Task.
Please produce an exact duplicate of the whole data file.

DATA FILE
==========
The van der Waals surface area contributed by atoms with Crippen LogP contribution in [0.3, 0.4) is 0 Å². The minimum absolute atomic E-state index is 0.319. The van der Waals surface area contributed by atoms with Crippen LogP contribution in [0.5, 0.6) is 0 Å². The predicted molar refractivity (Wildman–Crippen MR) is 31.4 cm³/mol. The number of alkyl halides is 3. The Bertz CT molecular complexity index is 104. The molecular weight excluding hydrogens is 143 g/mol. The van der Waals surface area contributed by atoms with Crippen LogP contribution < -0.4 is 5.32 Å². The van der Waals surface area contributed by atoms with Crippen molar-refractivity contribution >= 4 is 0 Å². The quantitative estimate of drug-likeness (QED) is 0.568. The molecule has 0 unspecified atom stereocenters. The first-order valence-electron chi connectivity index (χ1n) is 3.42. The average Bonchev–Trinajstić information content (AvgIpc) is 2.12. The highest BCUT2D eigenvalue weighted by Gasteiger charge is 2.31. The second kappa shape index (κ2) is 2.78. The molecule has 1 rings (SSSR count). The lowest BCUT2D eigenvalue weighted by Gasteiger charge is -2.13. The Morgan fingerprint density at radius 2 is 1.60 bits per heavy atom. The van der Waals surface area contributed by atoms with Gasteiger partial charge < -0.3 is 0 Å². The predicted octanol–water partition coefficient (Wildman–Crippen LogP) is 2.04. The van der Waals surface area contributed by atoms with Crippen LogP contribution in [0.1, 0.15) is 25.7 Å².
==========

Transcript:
The van der Waals surface area contributed by atoms with Crippen LogP contribution in [0.3, 0.4) is 0 Å². The minimum absolute atomic E-state index is 0.319. The van der Waals surface area contributed by atoms with Crippen LogP contribution in [0.5, 0.6) is 0 Å². The predicted molar refractivity (Wildman–Crippen MR) is 31.4 cm³/mol. The number of alkyl halides is 3. The Bertz CT molecular complexity index is 104. The molecular weight excluding hydrogens is 143 g/mol. The van der Waals surface area contributed by atoms with Crippen LogP contribution < -0.4 is 5.32 Å². The van der Waals surface area contributed by atoms with Crippen molar-refractivity contribution >= 4 is 0 Å². The quantitative estimate of drug-likeness (QED) is 0.568. The molecule has 0 unspecified atom stereocenters. The first-order valence-electron chi connectivity index (χ1n) is 3.42. The average Bonchev–Trinajstić information content (AvgIpc) is 2.12. The highest BCUT2D eigenvalue weighted by Gasteiger charge is 2.31. The second kappa shape index (κ2) is 2.78. The molecule has 1 rings (SSSR count). The lowest BCUT2D eigenvalue weighted by Gasteiger charge is -2.13. The Morgan fingerprint density at radius 2 is 1.60 bits per heavy atom. The van der Waals surface area contributed by atoms with Gasteiger partial charge < -0.3 is 0 Å². The predicted octanol–water partition coefficient (Wildman–Crippen LogP) is 2.04. The van der Waals surface area contributed by atoms with Crippen LogP contribution in [0.1, 0.15) is 25.7 Å².